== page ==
Synod vote could see bullying lay members disqualified

Bullying by lay members in the Church of England has left people in “total misery” and struggling with their mental health, the General Synod has heard.

A large majority of members of the church’s parliament voted in favour of requesting legislation enabling church wardens and other lay officers to be disqualified from holding office if they engaged in such behaviour.

Mark Ireland, the Archdeacon of Blackburn, said he had cried hearing the stories of bullying experienced by others.

He said while bullying clergy were “rightly” subject to a “robust” disciplinary process, lay members such as church wardens or others on parochial church councils (PCCs) faced “nothing” in terms of the ability to remove them from office or disqualify them.

While many PCCs already had codes of conduct, “they need to have teeth”, he added.

He told Synod on Sunday: “Since I first raised this difficult and sensitive issue, I have been inundated with stories from victims and survivors. Stories which have moved me sometimes to tears”.

He quoted an anonymous survivor who said bullying by a church warden had “completely dismantled my life” and saw them fall into “total misery”.

The person said: “In the completely senseless world I now inhabited there was only this Kafka-esque experience of dragging myself from one despair-ridden legal process to another.”

A priest told of the “huge mental toll of having to meet their bully at every church service and meeting, and having to wash their feet on Maundy Thursday”, the archdeacon said.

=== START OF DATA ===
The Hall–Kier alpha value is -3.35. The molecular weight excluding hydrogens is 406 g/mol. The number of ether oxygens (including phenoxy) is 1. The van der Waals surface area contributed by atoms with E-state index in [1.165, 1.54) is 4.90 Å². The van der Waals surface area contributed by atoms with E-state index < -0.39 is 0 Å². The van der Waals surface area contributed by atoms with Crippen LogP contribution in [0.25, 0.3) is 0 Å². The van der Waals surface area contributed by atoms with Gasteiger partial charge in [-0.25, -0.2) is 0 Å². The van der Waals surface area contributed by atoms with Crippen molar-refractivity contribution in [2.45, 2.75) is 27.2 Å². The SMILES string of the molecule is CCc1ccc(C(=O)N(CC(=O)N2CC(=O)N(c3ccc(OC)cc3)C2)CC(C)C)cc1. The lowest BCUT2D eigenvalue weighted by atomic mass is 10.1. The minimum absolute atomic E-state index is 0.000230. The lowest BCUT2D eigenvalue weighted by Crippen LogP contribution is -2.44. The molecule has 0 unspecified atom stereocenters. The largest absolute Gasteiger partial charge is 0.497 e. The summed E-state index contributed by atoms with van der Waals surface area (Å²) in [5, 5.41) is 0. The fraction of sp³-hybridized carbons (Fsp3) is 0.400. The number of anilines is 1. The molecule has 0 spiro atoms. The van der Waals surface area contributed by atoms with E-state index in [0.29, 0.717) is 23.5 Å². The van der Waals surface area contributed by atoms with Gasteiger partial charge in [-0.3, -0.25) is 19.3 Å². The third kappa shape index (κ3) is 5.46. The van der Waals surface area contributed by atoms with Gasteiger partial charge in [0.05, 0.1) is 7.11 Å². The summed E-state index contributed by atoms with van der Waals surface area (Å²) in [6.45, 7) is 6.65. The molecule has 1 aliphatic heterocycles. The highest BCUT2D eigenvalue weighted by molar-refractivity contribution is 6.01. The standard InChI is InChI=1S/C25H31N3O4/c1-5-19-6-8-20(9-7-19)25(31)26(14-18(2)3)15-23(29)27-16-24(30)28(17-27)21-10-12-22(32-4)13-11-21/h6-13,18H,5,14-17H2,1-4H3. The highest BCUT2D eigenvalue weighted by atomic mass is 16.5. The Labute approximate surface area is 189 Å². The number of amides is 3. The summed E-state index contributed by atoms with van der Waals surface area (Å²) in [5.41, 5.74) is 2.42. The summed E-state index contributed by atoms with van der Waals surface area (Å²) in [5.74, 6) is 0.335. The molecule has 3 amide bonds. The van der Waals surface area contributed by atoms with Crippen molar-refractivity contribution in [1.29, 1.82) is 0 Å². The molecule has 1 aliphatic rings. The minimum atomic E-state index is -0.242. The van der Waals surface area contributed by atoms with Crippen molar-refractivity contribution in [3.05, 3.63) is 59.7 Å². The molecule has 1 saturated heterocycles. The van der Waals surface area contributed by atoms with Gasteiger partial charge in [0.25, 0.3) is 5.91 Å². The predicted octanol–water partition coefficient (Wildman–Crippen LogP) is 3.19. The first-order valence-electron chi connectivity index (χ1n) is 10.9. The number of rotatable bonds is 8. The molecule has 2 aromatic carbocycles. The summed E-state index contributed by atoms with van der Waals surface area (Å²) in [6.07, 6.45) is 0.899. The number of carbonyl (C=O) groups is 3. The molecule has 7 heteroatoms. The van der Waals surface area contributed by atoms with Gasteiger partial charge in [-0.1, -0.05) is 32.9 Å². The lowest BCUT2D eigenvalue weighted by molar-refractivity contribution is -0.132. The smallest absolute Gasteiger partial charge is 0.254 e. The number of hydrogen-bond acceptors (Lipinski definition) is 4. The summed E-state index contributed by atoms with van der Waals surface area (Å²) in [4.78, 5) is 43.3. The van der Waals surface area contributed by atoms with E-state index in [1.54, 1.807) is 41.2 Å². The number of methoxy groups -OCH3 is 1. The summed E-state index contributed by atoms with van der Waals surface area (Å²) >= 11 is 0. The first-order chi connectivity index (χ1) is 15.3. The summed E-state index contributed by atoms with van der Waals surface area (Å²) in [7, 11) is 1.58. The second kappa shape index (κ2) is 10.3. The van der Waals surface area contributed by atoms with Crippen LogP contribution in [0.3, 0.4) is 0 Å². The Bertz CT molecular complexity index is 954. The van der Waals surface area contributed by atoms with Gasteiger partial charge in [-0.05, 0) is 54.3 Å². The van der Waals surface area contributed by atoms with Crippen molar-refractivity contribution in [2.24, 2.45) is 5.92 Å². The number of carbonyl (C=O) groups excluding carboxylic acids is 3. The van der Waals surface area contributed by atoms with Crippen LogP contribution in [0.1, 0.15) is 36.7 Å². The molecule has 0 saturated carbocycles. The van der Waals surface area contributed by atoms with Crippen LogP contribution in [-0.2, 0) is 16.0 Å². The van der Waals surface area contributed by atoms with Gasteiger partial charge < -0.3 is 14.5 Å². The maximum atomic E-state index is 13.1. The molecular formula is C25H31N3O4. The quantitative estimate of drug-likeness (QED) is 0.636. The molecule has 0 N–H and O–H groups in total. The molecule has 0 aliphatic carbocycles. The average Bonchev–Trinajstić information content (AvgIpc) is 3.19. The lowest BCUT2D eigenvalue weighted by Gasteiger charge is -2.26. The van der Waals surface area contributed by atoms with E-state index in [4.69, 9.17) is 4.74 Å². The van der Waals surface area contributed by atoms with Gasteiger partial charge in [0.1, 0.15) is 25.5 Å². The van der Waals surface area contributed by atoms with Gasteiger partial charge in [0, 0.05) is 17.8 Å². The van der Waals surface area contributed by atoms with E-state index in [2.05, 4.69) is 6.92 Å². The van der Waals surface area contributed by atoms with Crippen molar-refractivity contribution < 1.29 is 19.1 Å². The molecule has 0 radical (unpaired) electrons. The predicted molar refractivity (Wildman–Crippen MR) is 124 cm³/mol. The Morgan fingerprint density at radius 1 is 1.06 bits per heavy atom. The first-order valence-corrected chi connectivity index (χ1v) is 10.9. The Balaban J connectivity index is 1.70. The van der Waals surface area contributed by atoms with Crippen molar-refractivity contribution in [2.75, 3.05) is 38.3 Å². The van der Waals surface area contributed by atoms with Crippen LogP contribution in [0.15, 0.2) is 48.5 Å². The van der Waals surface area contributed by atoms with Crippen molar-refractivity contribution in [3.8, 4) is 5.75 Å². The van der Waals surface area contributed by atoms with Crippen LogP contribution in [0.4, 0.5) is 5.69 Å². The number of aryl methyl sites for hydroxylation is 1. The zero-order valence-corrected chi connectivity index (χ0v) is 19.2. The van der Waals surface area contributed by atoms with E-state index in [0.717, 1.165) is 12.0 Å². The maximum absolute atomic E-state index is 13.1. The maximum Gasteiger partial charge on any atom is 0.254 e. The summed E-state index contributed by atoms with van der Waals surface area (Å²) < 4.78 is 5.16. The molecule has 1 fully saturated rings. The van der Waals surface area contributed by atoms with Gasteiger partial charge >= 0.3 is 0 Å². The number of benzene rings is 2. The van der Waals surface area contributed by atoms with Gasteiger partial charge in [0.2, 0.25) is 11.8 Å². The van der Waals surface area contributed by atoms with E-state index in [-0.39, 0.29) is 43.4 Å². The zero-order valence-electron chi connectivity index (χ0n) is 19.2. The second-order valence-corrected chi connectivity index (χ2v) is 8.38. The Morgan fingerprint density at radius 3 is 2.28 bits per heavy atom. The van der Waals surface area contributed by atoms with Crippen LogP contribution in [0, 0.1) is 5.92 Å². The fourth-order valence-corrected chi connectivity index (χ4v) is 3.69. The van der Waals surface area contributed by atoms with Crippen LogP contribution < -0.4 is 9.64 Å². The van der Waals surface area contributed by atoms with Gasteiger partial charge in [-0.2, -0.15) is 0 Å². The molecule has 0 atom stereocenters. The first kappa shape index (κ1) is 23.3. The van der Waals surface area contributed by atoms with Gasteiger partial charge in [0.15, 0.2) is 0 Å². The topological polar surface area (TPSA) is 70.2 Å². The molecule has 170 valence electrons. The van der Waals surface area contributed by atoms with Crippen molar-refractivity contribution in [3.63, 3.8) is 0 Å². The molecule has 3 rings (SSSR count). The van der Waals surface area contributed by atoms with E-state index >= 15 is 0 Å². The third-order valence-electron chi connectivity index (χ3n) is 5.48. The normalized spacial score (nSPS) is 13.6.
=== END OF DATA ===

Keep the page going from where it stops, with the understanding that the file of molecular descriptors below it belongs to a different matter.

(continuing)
He said the issue had been “in the ‘too difficult’ pile for too long”, and if not addressed it could “blight a parish for years”.

The private members’ motion called for the Synod to “request the Archbishops’ Council to bring forward legislative proposals which would enable a churchwarden, PCC member or other lay officer who was found to have conducted him or herself in such a manner to be disqualified from holding office”.

A total of 273 Synod members voted in favour, 15 against and 22 abstentions were recorded.

The latest motion followed one passed on Saturday asking the Archbishops’ Council to consider the possibility of drawing up a code of conduct for all PCC members and lay volunteers.

The measure aims to tackle a “lack of clear accountability” for non-clergy members where there are instances of “unco-operative or aggressive behaviour in meetings over a long period” and where there is currently no way to remove someone from a PCC.